Dancing for someone else, and I’m TERRIFIED

Dancing for someone else, and I’m TERRIFIED

Dancing for someone else, and I’m TERRIFIED

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For most dancers, it seems like an inevitable situation: someone (your SO, friends, family members) knows you pole dance . . . and they want to see you in action. For most dancers, this situation is also inevitable: abject terror at the thought of dancing for someone else.

Of course it’s scary. You’re giving something of yourself that is highly intimate. Even if you dance in a t-shirt and yoga pants, you’re baring yourself to your audience, whomever they are. But don’t let fear consume you!

  1. Choose music that you always, always, always love to dance to. Something that gets you going. You’re more likely to enjoy yourself, and your enjoyment will come through . . . making your dance more enjoyable for your audience. 
  2. Should I choreograph or do a freestyle? Do what puts you the most at ease. For me, that’s freestyle. I tend to forget choreography at crucial points. Then I get frustrated and tangle myself up trying to get back in sync. But when I freestyle, I lose myself in the moment and just dance. Many dancers have the exact opposite feeling. They like the stability of choreography. Some dancers want a mix. The key here is that you go with something that makes you say “I can do this.” If you decide to choreograph, make sure you’re rock solid on it so you can relax and have fun with your dance.  🙂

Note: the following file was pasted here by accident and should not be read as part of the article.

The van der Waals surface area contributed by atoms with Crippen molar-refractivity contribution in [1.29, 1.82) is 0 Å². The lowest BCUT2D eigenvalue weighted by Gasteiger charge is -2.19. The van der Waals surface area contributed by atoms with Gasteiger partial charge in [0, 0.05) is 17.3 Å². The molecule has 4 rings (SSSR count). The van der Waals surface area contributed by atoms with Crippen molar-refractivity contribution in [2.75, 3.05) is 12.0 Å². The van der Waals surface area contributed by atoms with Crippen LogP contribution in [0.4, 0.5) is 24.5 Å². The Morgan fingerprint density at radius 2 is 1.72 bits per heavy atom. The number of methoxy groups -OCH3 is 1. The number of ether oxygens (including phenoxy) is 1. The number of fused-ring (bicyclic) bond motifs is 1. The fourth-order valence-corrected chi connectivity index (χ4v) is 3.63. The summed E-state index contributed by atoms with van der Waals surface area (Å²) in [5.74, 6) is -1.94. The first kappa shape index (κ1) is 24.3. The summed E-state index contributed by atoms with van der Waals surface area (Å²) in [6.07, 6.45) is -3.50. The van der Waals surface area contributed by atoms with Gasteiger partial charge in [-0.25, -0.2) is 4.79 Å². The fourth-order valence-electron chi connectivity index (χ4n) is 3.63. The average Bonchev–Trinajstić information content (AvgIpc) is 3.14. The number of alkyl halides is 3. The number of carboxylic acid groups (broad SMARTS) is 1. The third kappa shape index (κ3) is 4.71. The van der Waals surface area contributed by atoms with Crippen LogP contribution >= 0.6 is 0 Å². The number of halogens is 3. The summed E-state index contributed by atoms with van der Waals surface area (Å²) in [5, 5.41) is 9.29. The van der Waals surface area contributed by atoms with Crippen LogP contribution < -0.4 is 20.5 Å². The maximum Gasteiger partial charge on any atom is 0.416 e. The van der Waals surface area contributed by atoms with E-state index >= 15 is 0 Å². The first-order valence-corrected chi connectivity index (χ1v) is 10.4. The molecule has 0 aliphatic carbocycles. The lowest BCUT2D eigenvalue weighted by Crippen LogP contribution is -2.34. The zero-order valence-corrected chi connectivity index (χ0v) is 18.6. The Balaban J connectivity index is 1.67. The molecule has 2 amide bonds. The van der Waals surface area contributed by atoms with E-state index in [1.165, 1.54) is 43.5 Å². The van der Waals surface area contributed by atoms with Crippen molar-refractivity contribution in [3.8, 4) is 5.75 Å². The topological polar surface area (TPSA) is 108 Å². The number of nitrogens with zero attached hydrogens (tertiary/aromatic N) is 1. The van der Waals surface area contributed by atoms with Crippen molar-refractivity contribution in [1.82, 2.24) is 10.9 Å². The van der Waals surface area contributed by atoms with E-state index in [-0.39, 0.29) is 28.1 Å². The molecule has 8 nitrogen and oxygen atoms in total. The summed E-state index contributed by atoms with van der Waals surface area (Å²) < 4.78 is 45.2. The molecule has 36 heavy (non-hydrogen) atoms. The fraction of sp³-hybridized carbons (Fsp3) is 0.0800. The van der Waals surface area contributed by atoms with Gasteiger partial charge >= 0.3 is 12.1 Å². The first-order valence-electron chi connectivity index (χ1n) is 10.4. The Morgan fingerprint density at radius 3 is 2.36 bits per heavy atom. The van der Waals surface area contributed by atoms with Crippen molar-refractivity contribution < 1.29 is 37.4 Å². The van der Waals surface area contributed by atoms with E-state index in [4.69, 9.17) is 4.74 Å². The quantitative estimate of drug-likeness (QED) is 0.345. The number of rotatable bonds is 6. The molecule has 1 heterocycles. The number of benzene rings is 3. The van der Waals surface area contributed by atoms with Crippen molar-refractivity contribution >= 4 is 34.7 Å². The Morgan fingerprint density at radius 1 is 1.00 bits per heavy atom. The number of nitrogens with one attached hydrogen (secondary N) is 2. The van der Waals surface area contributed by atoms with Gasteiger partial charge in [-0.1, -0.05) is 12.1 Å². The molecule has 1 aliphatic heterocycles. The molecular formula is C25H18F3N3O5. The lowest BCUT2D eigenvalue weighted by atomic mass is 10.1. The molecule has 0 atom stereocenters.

3. Tricks: to do, or not to do? Pole dancers usually love to show off our mad pole skills, I’m no different! But here’s the real truth about tricks: most observers have NO IDEA whether you’re doing something crazily hard-core and difficult, or whether you’re doing something that’s a cakewalk. To them, it all looks impossible. If you include tricks, only do those you know you will nail without a doubt. Nothing new, nothing shaky, nothing that you only get when the planets are aligned and you’re wearing your lucky booty shorts and it’s Sunday and a new moon and . . . you get the idea. Doing something you’re not 100% sure of means you’ll be thinking about it the whole dance, and that will show.
Above all, remember that this is a gift to your audience, and it should be as much fun to give a gift as it is to receive it!  

Annemarie Davies

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